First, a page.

What other cocktail delicately balances four of the five human tastes, comes in flavors ranging from chocolate to raspberry to jalapeño, pairs with literally every single type of food on the planet, and has its own goddess? Only the margarita. Tequila, Cointreau, and lime juice, shaken for 15-20 seconds. Slide in a lime wheel and voilà. Perfection.
Lucky for me, I come from the state with the best margaritas anywhere — hands down — and they’re all on Santa Fe’s
Every drink has an origin story (or five)…
As legend has it,
Slowly, that’s how. When the Spanish showed up on the shores of what is current-day Mexico, the indigenous people apparently presented them with a fermented agave juice called pulque. There was a tale to go along with the drink: When the Aztec goddess Mayahuel (the goddess of fertility) was killed, her lover Quetzalcoatl buried her, and the agave plant grew from her grave. Quetzalcoatl made pulque from the agave to drown his sorrows. But even though agave juice comes from the heavens, pulque didn’t taste so great — at least to the Europeans. It does set you right, however, so the Spanish distilled the agave juice. And thus, tequila was born.
It would take another 400 years to get from pulque to the margarita, and no one really knows who invented the drink. What we do know is that it most likely involved a gorgeous woman. One story has it that sometime in the 1940s, Carlos Herrera, a Mexican restaurant owner, created the drink for a showgirl by the name of Marjorie King. Supposedly, King was allergic to every type of alcohol save tequila — and she hated tequila. Herrera made her something she could stomach.
Most likely, the margarita evolved from a drink that was popular in the 1930s and ’40s known as “the Daisy,” a mix of various types of alcohols, citrus juice, grenadine, and a splash of soda served over shaved ice (spoiler alert: “Daisy” in Spanish is margarita). By the end of World War II, margaritas started showing up in Mexican Jose Cuervo ads — the first mention of margaritas in English print came only in 1965.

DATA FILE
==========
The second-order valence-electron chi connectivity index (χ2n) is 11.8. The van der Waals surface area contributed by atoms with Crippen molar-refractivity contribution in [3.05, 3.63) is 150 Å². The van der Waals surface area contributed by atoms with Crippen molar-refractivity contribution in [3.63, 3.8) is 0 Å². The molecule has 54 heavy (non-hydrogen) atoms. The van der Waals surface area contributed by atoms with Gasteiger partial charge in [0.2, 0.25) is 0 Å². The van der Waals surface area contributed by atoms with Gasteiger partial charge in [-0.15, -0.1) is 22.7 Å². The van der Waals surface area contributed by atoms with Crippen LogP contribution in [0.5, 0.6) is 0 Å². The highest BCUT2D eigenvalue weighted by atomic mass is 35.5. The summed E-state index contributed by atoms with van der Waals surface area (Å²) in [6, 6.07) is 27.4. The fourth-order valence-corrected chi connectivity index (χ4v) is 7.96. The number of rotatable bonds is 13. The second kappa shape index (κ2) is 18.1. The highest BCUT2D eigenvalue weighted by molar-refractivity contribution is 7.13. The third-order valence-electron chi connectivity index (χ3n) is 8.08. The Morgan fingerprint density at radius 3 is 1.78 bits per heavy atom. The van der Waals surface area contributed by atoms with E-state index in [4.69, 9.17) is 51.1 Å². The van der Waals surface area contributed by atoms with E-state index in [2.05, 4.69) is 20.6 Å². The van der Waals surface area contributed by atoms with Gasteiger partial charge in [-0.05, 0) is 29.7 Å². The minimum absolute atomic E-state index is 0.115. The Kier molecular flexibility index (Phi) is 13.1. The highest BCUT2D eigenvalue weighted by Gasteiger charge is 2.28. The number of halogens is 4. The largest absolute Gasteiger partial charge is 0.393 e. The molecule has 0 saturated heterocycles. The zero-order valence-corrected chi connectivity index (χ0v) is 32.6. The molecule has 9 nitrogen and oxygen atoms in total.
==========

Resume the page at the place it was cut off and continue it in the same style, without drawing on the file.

Enter the electric blender. The idea that you could turn an already perfect cocktail into a tequila slushy somehow took over the world, and today, the margarita is the most-ordered drink in America.
…but not every drink has its own trail…
On May 5, 2016 (Cinco de Mayo), Santa Fe introduced the
If you’re headed this way, there are two ways to get started on the Margarita Trail. First, you can pick up the Santa Fe Margarita Trail Passport for $3 at any
You can also go digital and download the recently launched smartphone app, available from both the
…and the trail is long.
Pull up a seat at the tequila table in the Anasazi Restaurant Bar & Lounge for some advice on what dinner or tapas you might want to pair with your margarita. Known for their tortilla soup and lamb chops, the Anasazi has landed itself on the map for its simple, straightforward variations on the classic margarita. Consider the Sandia Y Pepino, made with Silver Tequila, Cointreau, watermelon, cucumber, and Tajin Lime Salt.
The margs over at the Del Charro Saloon aren’t for the timid. They infuse their Double Barrel Tequila Reposado from Casa Herradura with New Mexico green chile for a solid kick in the pants. If you’re in need of an extra slap, your bartender can add green chile powder or red chile flakes to your drink.
Or here’s a winning combination: After you check out the “Miraculous Staircase” at the
Simple. Clean. Fabulous. Thank you, Santa Fe.